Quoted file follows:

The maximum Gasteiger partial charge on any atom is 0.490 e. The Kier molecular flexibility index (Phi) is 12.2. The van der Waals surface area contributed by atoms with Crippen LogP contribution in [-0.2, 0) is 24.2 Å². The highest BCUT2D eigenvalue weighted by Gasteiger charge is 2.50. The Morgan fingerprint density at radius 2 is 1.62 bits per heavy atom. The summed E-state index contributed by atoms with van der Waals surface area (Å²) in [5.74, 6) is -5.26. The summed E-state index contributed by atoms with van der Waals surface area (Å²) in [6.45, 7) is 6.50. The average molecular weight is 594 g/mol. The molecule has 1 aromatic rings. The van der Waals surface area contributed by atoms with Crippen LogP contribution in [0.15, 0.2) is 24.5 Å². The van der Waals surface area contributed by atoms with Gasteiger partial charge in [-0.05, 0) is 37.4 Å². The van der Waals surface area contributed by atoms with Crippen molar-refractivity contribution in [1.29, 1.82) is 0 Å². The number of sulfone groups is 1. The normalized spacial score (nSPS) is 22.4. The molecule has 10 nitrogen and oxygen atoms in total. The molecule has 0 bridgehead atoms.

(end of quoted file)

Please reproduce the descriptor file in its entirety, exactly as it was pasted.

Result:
The maximum Gasteiger partial charge on any atom is 0.490 e. The Kier molecular flexibility index (Phi) is 12.2. The van der Waals surface area contributed by atoms with Crippen LogP contribution in [-0.2, 0) is 24.2 Å². The highest BCUT2D eigenvalue weighted by Gasteiger charge is 2.50. The Morgan fingerprint density at radius 2 is 1.62 bits per heavy atom. The summed E-state index contributed by atoms with van der Waals surface area (Å²) in [5.74, 6) is -5.26. The summed E-state index contributed by atoms with van der Waals surface area (Å²) in [6.45, 7) is 6.50. The average molecular weight is 594 g/mol. The molecule has 1 aromatic rings. The van der Waals surface area contributed by atoms with Crippen LogP contribution in [0.15, 0.2) is 24.5 Å². The van der Waals surface area contributed by atoms with Gasteiger partial charge in [-0.05, 0) is 37.4 Å². The van der Waals surface area contributed by atoms with Crippen molar-refractivity contribution in [1.29, 1.82) is 0 Å². The number of sulfone groups is 1. The normalized spacial score (nSPS) is 22.4. The molecule has 10 nitrogen and oxygen atoms in total. The molecule has 0 bridgehead atoms.